Don't forget, Echo is talking (or singing) to a fountain, so water is a Big Deal in this one. In fact, the scene in the play from which "Slow, Slow, Fresh Fount" comes takes place near a body of water, and Echo, the speaker of the poem, waxes poetic on water several times in the poem. In addition to the "gentle springs" and the "fresh fount" of the title and first line, Echo also mentions her "salt tears," and "melting snow." And in every case, she makes a strong association between water and sadness, suggesting that the soggy stuff just might be a symbol of her grief.
Line 1: Echo tells the "fount" to "keep time" with her "salt tears." Both the tears and the fount are symbols of sadness or mourning. A "fount" isn't a person and can't really "keep time," so this is an example of personification, the attribution of human qualities to a non-human object. The repetition of the first letters of the words "slow" and "salt," and "fresh fount" is called alliteration, and it helps give the first line of the poem a sad, slow tone.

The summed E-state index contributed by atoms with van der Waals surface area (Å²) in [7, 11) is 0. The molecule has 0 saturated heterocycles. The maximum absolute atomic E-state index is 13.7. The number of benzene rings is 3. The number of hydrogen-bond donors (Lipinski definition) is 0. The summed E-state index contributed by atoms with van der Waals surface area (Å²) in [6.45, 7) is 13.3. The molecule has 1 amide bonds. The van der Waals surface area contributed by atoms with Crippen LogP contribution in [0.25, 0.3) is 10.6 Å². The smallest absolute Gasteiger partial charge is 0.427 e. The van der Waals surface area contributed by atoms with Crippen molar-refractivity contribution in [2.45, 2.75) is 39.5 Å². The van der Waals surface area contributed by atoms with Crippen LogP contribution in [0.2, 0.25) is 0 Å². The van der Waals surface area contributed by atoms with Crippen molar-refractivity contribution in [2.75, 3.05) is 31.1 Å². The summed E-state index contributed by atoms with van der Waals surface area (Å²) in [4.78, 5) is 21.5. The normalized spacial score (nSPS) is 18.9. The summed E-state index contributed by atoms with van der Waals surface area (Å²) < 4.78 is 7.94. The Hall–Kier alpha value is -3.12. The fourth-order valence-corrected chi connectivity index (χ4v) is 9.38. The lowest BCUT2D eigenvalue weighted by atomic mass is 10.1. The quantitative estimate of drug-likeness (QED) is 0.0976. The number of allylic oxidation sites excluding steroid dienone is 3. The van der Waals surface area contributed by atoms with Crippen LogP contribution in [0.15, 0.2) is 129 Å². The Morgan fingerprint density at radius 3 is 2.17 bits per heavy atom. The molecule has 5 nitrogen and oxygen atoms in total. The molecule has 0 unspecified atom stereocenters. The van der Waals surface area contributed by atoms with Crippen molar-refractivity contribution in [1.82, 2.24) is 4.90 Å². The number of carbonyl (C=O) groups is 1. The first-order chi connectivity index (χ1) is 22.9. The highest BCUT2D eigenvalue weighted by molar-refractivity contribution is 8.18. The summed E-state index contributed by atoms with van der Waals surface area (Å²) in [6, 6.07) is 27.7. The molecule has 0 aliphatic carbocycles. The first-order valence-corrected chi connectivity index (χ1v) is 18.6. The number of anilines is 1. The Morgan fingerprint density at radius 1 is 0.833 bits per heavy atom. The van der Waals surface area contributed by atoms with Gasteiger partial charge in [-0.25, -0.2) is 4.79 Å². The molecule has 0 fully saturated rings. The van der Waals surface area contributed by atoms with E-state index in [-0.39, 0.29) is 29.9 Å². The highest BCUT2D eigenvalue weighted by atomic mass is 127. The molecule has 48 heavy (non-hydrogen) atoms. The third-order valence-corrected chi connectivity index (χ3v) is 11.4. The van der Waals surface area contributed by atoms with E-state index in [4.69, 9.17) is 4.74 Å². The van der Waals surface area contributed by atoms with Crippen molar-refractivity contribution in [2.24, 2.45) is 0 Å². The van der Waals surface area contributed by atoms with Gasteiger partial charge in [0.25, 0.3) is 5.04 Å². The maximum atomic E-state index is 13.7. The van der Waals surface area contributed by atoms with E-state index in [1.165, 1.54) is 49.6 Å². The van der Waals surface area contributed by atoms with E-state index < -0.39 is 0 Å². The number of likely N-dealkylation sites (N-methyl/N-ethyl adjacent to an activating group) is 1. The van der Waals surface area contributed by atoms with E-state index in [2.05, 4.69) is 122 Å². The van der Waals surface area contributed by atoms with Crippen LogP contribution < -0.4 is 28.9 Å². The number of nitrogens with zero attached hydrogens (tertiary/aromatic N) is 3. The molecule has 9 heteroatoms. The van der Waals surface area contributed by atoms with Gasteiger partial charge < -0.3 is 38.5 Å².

Line 2: Echo tells the "gentle springs" to keep time more "slowly." And again she's using personification (gentle springs can't actually keep time) and alliteration ("slower" and "springs ").
Line 6: The speaker tells grief to "fall in showers." She could either be referring to her tears and mean something like "my grief, show yourself by falling in showers," or she could be asking nature to show its grief by raining. Either way, these showers are sad business.
Line 9: Echo compares herself to "melting snow" in a sorrowful simile. But Jonson packs a one-two punch into this line because the "melting snow" is also a metaphor for both death and grief, which is a slow, slow process.